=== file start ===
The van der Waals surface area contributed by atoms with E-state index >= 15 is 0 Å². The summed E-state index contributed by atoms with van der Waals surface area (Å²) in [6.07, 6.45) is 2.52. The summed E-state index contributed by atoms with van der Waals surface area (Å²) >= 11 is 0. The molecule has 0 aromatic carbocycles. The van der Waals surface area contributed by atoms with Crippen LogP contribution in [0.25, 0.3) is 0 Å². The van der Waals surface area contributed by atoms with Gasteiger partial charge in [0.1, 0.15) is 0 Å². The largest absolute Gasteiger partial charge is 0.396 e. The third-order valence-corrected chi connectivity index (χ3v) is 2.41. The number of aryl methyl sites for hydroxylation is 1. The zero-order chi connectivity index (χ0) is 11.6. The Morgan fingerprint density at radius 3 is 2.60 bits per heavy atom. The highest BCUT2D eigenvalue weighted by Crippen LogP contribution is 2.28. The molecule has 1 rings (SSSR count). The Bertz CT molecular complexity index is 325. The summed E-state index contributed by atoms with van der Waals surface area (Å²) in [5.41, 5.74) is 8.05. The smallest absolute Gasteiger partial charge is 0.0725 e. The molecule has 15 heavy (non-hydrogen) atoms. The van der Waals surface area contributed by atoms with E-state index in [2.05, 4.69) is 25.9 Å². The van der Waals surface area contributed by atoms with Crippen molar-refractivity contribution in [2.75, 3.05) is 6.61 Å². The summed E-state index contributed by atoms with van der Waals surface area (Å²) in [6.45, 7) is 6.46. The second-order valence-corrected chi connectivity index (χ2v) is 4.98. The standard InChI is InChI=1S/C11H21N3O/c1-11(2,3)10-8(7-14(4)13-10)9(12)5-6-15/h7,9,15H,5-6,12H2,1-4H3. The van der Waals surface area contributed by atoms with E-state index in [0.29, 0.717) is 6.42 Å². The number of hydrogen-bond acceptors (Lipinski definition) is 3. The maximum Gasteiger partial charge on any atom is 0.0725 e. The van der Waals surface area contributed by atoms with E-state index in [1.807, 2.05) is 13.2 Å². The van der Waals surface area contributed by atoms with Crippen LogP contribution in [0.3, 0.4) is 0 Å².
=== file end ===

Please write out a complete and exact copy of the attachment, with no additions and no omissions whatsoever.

The van der Waals surface area contributed by atoms with E-state index >= 15 is 0 Å². The summed E-state index contributed by atoms with van der Waals surface area (Å²) in [6.07, 6.45) is 2.52. The summed E-state index contributed by atoms with van der Waals surface area (Å²) >= 11 is 0. The molecule has 0 aromatic carbocycles. The van der Waals surface area contributed by atoms with Crippen LogP contribution in [0.25, 0.3) is 0 Å². The van der Waals surface area contributed by atoms with Gasteiger partial charge in [0.1, 0.15) is 0 Å². The largest absolute Gasteiger partial charge is 0.396 e. The third-order valence-corrected chi connectivity index (χ3v) is 2.41. The number of aryl methyl sites for hydroxylation is 1. The zero-order chi connectivity index (χ0) is 11.6. The Morgan fingerprint density at radius 3 is 2.60 bits per heavy atom. The highest BCUT2D eigenvalue weighted by Crippen LogP contribution is 2.28. The molecule has 1 rings (SSSR count). The Bertz CT molecular complexity index is 325. The summed E-state index contributed by atoms with van der Waals surface area (Å²) in [5.41, 5.74) is 8.05. The smallest absolute Gasteiger partial charge is 0.0725 e. The molecule has 15 heavy (non-hydrogen) atoms. The van der Waals surface area contributed by atoms with E-state index in [2.05, 4.69) is 25.9 Å². The van der Waals surface area contributed by atoms with Crippen molar-refractivity contribution in [2.75, 3.05) is 6.61 Å². The summed E-state index contributed by atoms with van der Waals surface area (Å²) in [6.45, 7) is 6.46. The second-order valence-corrected chi connectivity index (χ2v) is 4.98. The standard InChI is InChI=1S/C11H21N3O/c1-11(2,3)10-8(7-14(4)13-10)9(12)5-6-15/h7,9,15H,5-6,12H2,1-4H3. The van der Waals surface area contributed by atoms with E-state index in [0.29, 0.717) is 6.42 Å². The number of hydrogen-bond acceptors (Lipinski definition) is 3. The maximum Gasteiger partial charge on any atom is 0.0725 e. The van der Waals surface area contributed by atoms with E-state index in [1.807, 2.05) is 13.2 Å². The van der Waals surface area contributed by atoms with Crippen LogP contribution in [0.3, 0.4) is 0 Å².